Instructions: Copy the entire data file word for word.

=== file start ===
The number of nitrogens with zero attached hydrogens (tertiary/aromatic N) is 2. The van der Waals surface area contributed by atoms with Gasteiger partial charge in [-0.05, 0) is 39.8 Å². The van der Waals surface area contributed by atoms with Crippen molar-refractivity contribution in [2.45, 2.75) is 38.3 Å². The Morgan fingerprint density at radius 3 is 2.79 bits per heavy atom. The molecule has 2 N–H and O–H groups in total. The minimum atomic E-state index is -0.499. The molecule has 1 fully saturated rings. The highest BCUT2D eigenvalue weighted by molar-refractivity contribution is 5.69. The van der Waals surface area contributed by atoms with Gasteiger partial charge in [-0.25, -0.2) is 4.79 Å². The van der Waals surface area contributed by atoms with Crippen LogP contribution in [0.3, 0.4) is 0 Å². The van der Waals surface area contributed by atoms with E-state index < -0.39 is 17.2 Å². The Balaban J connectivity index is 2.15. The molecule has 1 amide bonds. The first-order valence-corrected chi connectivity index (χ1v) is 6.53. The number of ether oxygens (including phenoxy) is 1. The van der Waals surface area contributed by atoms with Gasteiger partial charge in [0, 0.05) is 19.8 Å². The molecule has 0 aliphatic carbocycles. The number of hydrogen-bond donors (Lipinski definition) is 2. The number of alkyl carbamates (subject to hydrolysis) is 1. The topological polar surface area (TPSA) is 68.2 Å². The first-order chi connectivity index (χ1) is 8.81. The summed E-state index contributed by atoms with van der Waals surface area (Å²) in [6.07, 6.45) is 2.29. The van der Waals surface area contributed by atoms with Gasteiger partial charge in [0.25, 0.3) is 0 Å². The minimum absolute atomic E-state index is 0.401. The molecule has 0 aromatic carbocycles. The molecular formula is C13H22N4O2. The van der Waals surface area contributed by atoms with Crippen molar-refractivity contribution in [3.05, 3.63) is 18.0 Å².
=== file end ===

The number of nitrogens with zero attached hydrogens (tertiary/aromatic N) is 2. The van der Waals surface area contributed by atoms with Gasteiger partial charge in [-0.05, 0) is 39.8 Å². The van der Waals surface area contributed by atoms with Crippen molar-refractivity contribution in [2.45, 2.75) is 38.3 Å². The Morgan fingerprint density at radius 3 is 2.79 bits per heavy atom. The molecule has 2 N–H and O–H groups in total. The minimum atomic E-state index is -0.499. The molecule has 1 fully saturated rings. The highest BCUT2D eigenvalue weighted by molar-refractivity contribution is 5.69. The van der Waals surface area contributed by atoms with Gasteiger partial charge in [-0.25, -0.2) is 4.79 Å². The van der Waals surface area contributed by atoms with Crippen LogP contribution in [0.3, 0.4) is 0 Å². The van der Waals surface area contributed by atoms with E-state index < -0.39 is 17.2 Å². The Balaban J connectivity index is 2.15. The molecule has 1 amide bonds. The first-order valence-corrected chi connectivity index (χ1v) is 6.53. The number of ether oxygens (including phenoxy) is 1. The van der Waals surface area contributed by atoms with Gasteiger partial charge in [0, 0.05) is 19.8 Å². The molecule has 0 aliphatic carbocycles. The number of hydrogen-bond donors (Lipinski definition) is 2. The number of alkyl carbamates (subject to hydrolysis) is 1. The topological polar surface area (TPSA) is 68.2 Å². The first-order chi connectivity index (χ1) is 8.81. The summed E-state index contributed by atoms with van der Waals surface area (Å²) in [6.07, 6.45) is 2.29. The van der Waals surface area contributed by atoms with Gasteiger partial charge in [0.25, 0.3) is 0 Å². The minimum absolute atomic E-state index is 0.401. The molecule has 0 aromatic carbocycles. The molecular formula is C13H22N4O2. The van der Waals surface area contributed by atoms with Crippen molar-refractivity contribution in [3.05, 3.63) is 18.0 Å².